ABOUT THE BOOK:
by Emily Ziff Griffin
Publisher: Simon Pulse
Release Date: September 5th, 2017
Genre: Young Adult
As a mysterious virus infects the world’s population, a girl embarks on a quest to find a cure in this thrilling debut from Emily Ziff Griffin.
Luisa is ready for her life to start. Five minutes ago. And she could be on her way, as her extraordinary coding skills have landed her a finalist spot for a fellowship sponsored by Thomas Bell, the world’s most brilliant and mercurial tech entrepreneur. Being chosen means funding, mentorship, and most importantly, freedom from her overbearing mother. Maybe Lu will even figure out how to control the rare condition that plagues her: whenever her emotions run high, her physical senses kick into overload, with waves of color, sound, taste, and touch flooding her body.
But Luisa’s life is thrust into chaos as a deadly virus sweeps across the globe, killing thousands and sending her father into quarantine. When Lu receives a cryptic message from someone who might hold the key to stopping the epidemic, she knows she must do something to save her family—and the world.
Suspenseful, lyrical, and thought-provoking, Light Years features a remarkable heroine on an intensely physical and emotional quest for hope and existential meaning.
I was beyond excited to receive an advanced copy of this book for review! The synopsis of this book was very inviting for a fan of dystopian novels. I knew this was going to be not only a fun read but an intense one. I have to admit that at times, it may have been a little too intense though for some fans of YA.
I say that because of the language. Griffin has a way with words that makes you sit back and think while your reading, which I thoroughly enjoyed. However, the cursing, especially in the beginning of the book just seemed unnecessary. I supposed cursing seems to be incorporated into more and more YA but I am definitely not a fan, especially of the F word. Luckily, the cursing seems to dissipate as the story progresses.
Letting this go, I was able to move forward and enjoy the story and the character development of our main character Louisa. I loved this character. I loved that she has a Spanish heritage, I loved that she seemed to have a neurological condition that is rare, though I do wish it would have been named. Some type of sensory disorder definitely, and I think there would be a lot of people with different types of sensory disorders that can relate very easily to this character. I think Lu's character is very grown for her age, and rightfully so, considering the pandemic the world is facing, but as I read, I loss track that she is indeed, just a 17 year old girl.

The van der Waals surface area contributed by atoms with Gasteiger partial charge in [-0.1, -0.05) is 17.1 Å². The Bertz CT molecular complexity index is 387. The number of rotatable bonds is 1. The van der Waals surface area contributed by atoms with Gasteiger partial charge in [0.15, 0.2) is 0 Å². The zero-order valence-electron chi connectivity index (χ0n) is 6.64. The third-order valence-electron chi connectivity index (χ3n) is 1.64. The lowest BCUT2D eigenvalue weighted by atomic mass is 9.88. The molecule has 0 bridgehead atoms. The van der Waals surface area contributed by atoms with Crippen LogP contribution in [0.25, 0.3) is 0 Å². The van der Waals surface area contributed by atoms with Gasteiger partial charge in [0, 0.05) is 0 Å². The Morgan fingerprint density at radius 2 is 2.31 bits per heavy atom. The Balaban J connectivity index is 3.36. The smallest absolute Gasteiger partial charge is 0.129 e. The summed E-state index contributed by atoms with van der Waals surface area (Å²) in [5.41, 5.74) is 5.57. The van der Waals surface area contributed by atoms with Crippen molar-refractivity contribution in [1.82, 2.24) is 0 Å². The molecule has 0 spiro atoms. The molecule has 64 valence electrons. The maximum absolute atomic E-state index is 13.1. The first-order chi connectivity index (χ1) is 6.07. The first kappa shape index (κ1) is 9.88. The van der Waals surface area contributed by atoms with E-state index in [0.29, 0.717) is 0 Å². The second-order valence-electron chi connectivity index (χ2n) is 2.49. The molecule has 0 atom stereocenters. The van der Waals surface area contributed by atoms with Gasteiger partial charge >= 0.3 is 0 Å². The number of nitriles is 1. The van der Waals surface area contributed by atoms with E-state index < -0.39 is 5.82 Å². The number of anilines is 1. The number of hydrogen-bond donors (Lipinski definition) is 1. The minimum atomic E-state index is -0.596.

Lu's love interest, Kamal is a fantastic character. I imagined him to be the tall, dark, rugged, handsome British, Arabic, that he is. Exactly as Griffin had intended him to be. I loved the diversity in this book. I wasn't too fond of Lu's brother though. Where in moments he seemed to be brave and protective, other times, I found him to be annoying. Maybe I was supposed to feel this way.
Also, I feel that I need to add that there were quite a few religious references throughout the story. However, instead of just one religion, there were many. Christianity, Hinduism and Islam. I think Griffin is a genius for weaving all of this into the book. A true and intense handle for many to grab a hold of in the instance that the plot of this story were to come to fruition.
Light Years is a remarkable debut for Griffin. I felt like the story was real and raw and that it hits close to home for a lot of us. The ending definitely had me guessing, which I still have mixed feelings about so I won't go into too much detail there. All I can end with, is that I hope Griffin writes again soon!
My Favorite Quotes:
"The world is everyone's oyster, if they step up to crack it open."
"We are born of love, love is our mother. I read that on a teabag."
"You know a single image being a true record of anything is an impossible idea, right?"
"We are united by the surreal pain of existing in a life that is still familiar but indelibly altered by loss."
"Religion and spirit are two very different things," she says. "You have a spirit. Therefore the Bible is our story. Read it like a childhood favorite and God will find is way to you."
"Like the sun, like the oceans, this land does not need us. It will soak in the rain. It will freeze over in winter, then thaw again in spring. Like an orphaned child, it will manage to survive on its own. But unlike me, it won't know the difference."
ABOUT THE AUTHOR:
Emily Ziff Griffin lives in LA where she writes, produces, teaches, daydreams, and mothers two young kids. When she was 25, she co-founded Cooper’s Town Productions with Philip Seymour Hoffman and produced the Academy Award-winning film, ‘Capote,’ along with Hoffman’s directorial debut ‘Jack Goes Boating,’ and John Slattery’s ‘God’s Pocket.’ She's run three marathons, slowly, and holds a degree from Brown University in art-semiotics, the study of how images make meaning. She believes children are way more sophisticated than adults typically give them credit for and writes for the teenager who is ready to claim their own worldview and be grounded in their own power. ‘Light Years’ is her first novel. Find her at www.emilyziffgriffin.com.